On Monday, the United States Fair Trade Commission announced a lawsuit against mobile data broker Kochava Inc. for allegedly selling location information that can be used to track an individual’s visits to medical care facilities, mental health clinics, places of worship, homeless and domestic violence shelters, and addiction recovery centers.
The FTC reported that the broker sold geolocation data for millions of mobile devices. The lawsuit accuses Kochava of exposing people to threats of stigma, stalking, discrimination, job loss, and physical violence.
According to Kochava’s marketplace, its services provide “rich geo data spanning billions of devices globally.” The broker claims that the location information “delivers raw latitude/longitude data with volumes around 94B+ geo transactions per month, 125 million monthly active users, and 35 million daily active users, on average observing more than 90 daily transactions per device.”
In the lawsuit, the FTC alleged that Kochava provided a free trial of its location data services with minimal safeguards. To access the data of 61,803,400 mobile devices, an individual interested in using the broker’s geolocation services would only need to make a free trial account. As a result, the FTC accused Kochava of failing to provide “any meaningful controls over who accesses its location data feed.”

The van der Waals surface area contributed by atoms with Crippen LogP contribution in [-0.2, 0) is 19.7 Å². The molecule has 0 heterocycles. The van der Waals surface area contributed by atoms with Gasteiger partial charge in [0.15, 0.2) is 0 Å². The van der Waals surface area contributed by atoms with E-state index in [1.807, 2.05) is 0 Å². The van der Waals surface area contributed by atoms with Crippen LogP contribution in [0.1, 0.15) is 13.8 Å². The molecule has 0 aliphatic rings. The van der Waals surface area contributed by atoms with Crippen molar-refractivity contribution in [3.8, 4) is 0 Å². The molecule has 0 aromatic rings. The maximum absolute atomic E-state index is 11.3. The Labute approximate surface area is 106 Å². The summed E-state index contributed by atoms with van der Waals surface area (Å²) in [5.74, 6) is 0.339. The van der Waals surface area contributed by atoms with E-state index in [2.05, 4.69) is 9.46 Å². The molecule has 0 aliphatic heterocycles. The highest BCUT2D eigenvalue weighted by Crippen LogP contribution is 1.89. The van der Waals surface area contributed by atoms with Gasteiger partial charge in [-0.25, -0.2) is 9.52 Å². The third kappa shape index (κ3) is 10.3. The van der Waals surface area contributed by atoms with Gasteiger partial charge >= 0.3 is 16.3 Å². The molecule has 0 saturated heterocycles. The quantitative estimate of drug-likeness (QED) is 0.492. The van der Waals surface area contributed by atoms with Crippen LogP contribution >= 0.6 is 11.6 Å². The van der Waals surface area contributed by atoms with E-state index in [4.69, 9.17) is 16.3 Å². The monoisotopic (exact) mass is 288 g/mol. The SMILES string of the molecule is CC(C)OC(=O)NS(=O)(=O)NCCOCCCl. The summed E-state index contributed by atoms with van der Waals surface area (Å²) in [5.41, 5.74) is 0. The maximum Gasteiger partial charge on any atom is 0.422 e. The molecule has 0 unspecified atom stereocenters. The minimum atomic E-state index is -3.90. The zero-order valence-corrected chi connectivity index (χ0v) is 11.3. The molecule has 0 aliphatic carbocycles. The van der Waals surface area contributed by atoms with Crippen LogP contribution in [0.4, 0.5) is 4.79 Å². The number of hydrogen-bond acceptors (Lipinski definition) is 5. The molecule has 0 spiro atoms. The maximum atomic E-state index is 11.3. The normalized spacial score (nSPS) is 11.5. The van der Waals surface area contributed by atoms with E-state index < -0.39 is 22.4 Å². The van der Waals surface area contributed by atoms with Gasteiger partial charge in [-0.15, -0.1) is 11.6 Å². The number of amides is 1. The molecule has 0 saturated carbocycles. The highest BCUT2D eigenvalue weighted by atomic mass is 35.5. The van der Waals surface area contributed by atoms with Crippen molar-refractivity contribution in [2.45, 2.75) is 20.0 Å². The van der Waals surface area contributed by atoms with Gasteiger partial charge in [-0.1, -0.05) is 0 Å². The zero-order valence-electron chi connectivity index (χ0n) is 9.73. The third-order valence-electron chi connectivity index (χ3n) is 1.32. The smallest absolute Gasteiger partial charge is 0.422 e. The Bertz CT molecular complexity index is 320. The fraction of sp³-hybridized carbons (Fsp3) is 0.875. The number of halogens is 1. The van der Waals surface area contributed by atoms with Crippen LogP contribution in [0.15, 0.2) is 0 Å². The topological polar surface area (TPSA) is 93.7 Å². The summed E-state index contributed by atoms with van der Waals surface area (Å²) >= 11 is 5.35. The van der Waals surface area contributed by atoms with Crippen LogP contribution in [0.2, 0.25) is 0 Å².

The case alleged that Kochava’s precise geolocation data could provide enough details to identify people and expose sensitive information, “including places of religious worship, places that may be used to infer an LGBTQ+ identification, domestic abuse shelters, medical facilities, and welfare and homeless shelters.”
The FTC accused the data broker of providing detailed sensitive information that could “injure consumers through exposure to stigma, discrimination, physical violence, emotional distress, and other harms.”
Samuel Levine, director of the FTC’s Bureau of Consumer Protection, stated, “Where consumers seek out health care, receive counseling, or celebrate their faith is private information that shouldn’t be sold to the highest bidder.”
Levine said that by taking Kochava to court, the FTC hopes to stop the company from selling sensitive data. The lawsuit also seeks to require Kochava to delete existing sensitive geolocation information.
Reuters reported that the FTC is considering creating rules that would restrict businesses from collecting sensitive location data information without consumer consent.
In July, Google announced that it would begin purging user geolocation information for visits to “counseling centers, domestic violence shelters, abortion clinics, fertility centers, addiction treatment facilities, weight loss clinics, cosmetic surgery clinics, and other” locations that it considered personal.
Kochava could not be reached for comment, Reuters reported.